DragonFly users List (threaded) for 2007-02
Re: DragonFlyBSD Thread on osnews
On 2/3/07, Petr Janda <email@example.com> wrote:
From what I gathered across this mailing list. DF can't scale nowhere
close to Linux at the moment because DF still operates under the BGL.
And we won't know how well it scales until it supports the whole
architecture necessary for those 4096-CPU systems, then find somebody
who's willing and able to administer and fairly benchmark the system.
It's not even enough to optimize the scaling. Lock contention is also
a factor of the raw performance - more attempts at locking mean a
higher rate of lock contention, but then if those locks run for less
time there's less chance of an actual block, and indeed less harm when
the block occurs. You still get the necessary instructions (and bus
lock cycles, the real killers) to do the locking, but the emergent
effect is different. Really short critical paths can use spinlocks
sanely, and it's not clear what can be locked by a spinlock until it's
optimized enough. Even DragonFly's parallel architecture requires a
sub-architecture of fine grained locking.
What I'm saying is, even if the BGL disappeared overnight, there'd be
a lot more optimizing and profiling left to make DragonFly bench
against Linux without humiliation. And Linux has years of head start
with a much larger developer base, including countless corporate and
governmental interests, plus very good technologies only it can use
legally because of the patent system which pretty much guarantee its
The best DragonFly can do is be so much better at SSI clustering that
Linux' high-end SMP performance is considered an expensive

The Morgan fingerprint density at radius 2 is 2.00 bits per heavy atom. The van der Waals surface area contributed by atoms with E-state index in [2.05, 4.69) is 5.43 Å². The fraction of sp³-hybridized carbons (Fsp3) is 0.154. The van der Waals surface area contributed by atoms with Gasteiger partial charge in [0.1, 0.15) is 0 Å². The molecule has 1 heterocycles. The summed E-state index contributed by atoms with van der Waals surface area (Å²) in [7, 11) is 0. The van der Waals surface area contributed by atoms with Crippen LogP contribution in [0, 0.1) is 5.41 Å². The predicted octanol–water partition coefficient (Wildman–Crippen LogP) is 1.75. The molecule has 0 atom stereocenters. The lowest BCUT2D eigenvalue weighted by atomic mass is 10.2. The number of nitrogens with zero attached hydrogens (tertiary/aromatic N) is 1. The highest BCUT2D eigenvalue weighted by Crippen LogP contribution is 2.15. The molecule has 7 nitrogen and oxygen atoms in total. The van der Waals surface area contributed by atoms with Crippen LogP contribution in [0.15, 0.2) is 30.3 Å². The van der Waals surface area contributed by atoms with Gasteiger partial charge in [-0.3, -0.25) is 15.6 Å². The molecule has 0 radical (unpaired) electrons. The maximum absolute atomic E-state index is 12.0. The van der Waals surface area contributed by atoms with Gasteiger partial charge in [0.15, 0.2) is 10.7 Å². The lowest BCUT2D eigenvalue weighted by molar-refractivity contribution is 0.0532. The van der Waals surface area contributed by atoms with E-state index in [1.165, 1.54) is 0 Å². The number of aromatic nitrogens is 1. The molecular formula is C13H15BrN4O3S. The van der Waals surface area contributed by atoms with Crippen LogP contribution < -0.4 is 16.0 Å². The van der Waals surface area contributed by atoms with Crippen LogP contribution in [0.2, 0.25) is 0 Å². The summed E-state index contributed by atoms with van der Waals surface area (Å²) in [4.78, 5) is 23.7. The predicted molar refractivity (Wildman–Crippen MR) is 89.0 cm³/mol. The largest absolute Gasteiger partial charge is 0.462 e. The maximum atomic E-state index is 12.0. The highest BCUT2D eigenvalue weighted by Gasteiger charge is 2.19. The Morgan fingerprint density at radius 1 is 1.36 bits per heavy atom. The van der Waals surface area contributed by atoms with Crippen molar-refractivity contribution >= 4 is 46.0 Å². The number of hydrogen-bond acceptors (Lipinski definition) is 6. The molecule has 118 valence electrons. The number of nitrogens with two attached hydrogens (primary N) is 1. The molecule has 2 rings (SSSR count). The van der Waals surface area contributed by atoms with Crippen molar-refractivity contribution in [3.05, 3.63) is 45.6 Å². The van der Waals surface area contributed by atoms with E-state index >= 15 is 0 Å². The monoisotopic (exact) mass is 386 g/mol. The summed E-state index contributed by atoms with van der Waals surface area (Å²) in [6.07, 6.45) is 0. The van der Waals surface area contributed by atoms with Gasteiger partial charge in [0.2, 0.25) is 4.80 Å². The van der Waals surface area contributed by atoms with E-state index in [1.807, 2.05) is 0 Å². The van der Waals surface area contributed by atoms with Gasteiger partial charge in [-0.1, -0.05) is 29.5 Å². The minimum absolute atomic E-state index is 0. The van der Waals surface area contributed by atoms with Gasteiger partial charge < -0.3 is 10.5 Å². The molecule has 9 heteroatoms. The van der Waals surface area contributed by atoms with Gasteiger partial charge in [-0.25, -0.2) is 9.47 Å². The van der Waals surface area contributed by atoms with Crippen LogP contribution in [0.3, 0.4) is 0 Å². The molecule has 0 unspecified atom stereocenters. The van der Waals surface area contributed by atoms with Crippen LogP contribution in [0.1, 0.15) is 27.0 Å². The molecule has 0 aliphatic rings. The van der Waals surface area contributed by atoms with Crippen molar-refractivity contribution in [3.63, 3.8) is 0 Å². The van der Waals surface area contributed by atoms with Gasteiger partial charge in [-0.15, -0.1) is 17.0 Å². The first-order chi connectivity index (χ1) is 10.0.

alternative, rather than actually viable. That means also beating
Linux' years of clustering development.
It's probably not too far off that if a corporation decided Linux'
clustering needed improving in a way similar to DragonFly's design, it
would be hacked in over a few months and would perform faster than
DragonFly would for years just because of the foundation. It doesn't
matter to them if it's maintainable or beautiful code, because on
average for these projects the extra maintenance work is less than the
work to make the code easy to maintain. And Linux' components, from
the VM to the ATA to firewire to schedulers, are so often re-developed
that they often have multiple alternatives for each system in the tree
at any one time, with easy compile time switching. Even if nobody
wants to maintain a crappy part of the system, somebody will just
write an alternative and it's generally better.
This haphazard and decidedly chaotic strategy maps so well to actual
real-world development that it is the obvious underpinning of Linux'
success. Any look at the code will make it abundantly clear that it's
not software quality that gets it places, but being so welcoming to
actual development by basement hackers and corporations alike. And
that's something I'm not confident any other project can repeat now.
Call me pessimistic... but I'd rather be optimistic about Linux'
quality improving, than hoping for another project to replace a
significant share of it.
Centre for Synchrotron Science
Victoria 3800, Australia